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The ‘happiness effect’ among the hidden benefits of volunteering

The Village at Kentlands and Lakelands needs you

Young carer walking with the elderly woman in the park
This column is devoted to older residents of Kentlands & Lakelands (i.e., people 55 and older). We will be discussing a variety of topics including information on programs sponsored by The Village at Kentlands and Lakelands, other events, important resources that benefit older people and other relevant news. We welcome your feedback on how we are doing and suggestions for topics.
Volunteering: Hidden Benefits
The Village is growing and we continue to need more dedicated volunteers. What is important to note is that volunteering can be very beneficial to your health. Some call it the “happiness effect.” We call it reasons to become a Village Volunteer.
There is a growing body of health research showing that older adults who are engaged in social and community activities maintain both their physical and mental health for significantly more years than other older adults (Luoh and Herzog, 2002).
Volunteering or “unpaid work for or through an organization” (Population Reference Bureau, August 2011) has a multitude of benefits such as decreasing depression, reducing stress, aiding in staying physically and mentally active, feeling connected to your community and heightening your sense of self-worth. Volunteering also provides services to those in need of help—permanently or sporadically. In an era of shrinking government resources combined with a population swell of Americans over 55, the percentage of people both needing and wanting to maintain social connections will continue to increase.
After seeing the benefits of volunteering, researchers are now asking what are the specific characteristics of volunteering that provide the greatest benefits (Harvard Health Blog, October, 2015)? For example: how much time volunteering would you need to lower your blood pressure? Studies have shown that as little as 100 hours per year can have a positive impact. Reports also demonstrate that mentally stimulating activities may be helpful for maintaining memory and thinking skills (Harvard Health Blog, October, 2015).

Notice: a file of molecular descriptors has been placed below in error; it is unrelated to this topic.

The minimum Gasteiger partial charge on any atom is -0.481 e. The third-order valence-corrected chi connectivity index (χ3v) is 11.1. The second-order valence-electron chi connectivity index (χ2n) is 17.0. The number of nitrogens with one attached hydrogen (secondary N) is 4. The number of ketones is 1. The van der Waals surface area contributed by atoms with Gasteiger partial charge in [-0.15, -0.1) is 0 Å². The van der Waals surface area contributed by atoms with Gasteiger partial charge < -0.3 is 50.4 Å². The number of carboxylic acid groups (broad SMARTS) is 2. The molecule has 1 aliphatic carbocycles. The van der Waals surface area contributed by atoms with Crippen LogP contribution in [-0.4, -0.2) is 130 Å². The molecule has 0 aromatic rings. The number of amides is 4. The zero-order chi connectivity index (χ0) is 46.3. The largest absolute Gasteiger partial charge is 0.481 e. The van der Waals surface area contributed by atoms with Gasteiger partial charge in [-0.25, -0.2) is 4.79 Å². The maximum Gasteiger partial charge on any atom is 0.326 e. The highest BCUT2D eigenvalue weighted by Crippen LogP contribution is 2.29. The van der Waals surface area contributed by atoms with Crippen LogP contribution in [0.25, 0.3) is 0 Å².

This is only a summary of the hidden benefits of volunteering. Keep in mind that a vital component of healthy aging is that you maintain a sense of fulfillment in your life. As you map out the various opportunities for volunteering, what could be more vital and fulfilling than helping others and possibly adding more healthy years to your life? As Aristotle said, “The essence of life is to serve others and do good.” For starters, we suggest looking in your own neighborhood for volunteer opportunities. Check us out at our website or call 240-449-9002.
The Village at Kentlands & Lakelands is a neighbors-helping-neighbors program serving residents aged 55 and older and those of any age with disabilities, helping them with transportation, small household chores, referrals to community resources, access to lifelong learning programs and many fun social activities. Our goal is to help you thrive at any age in your own home!

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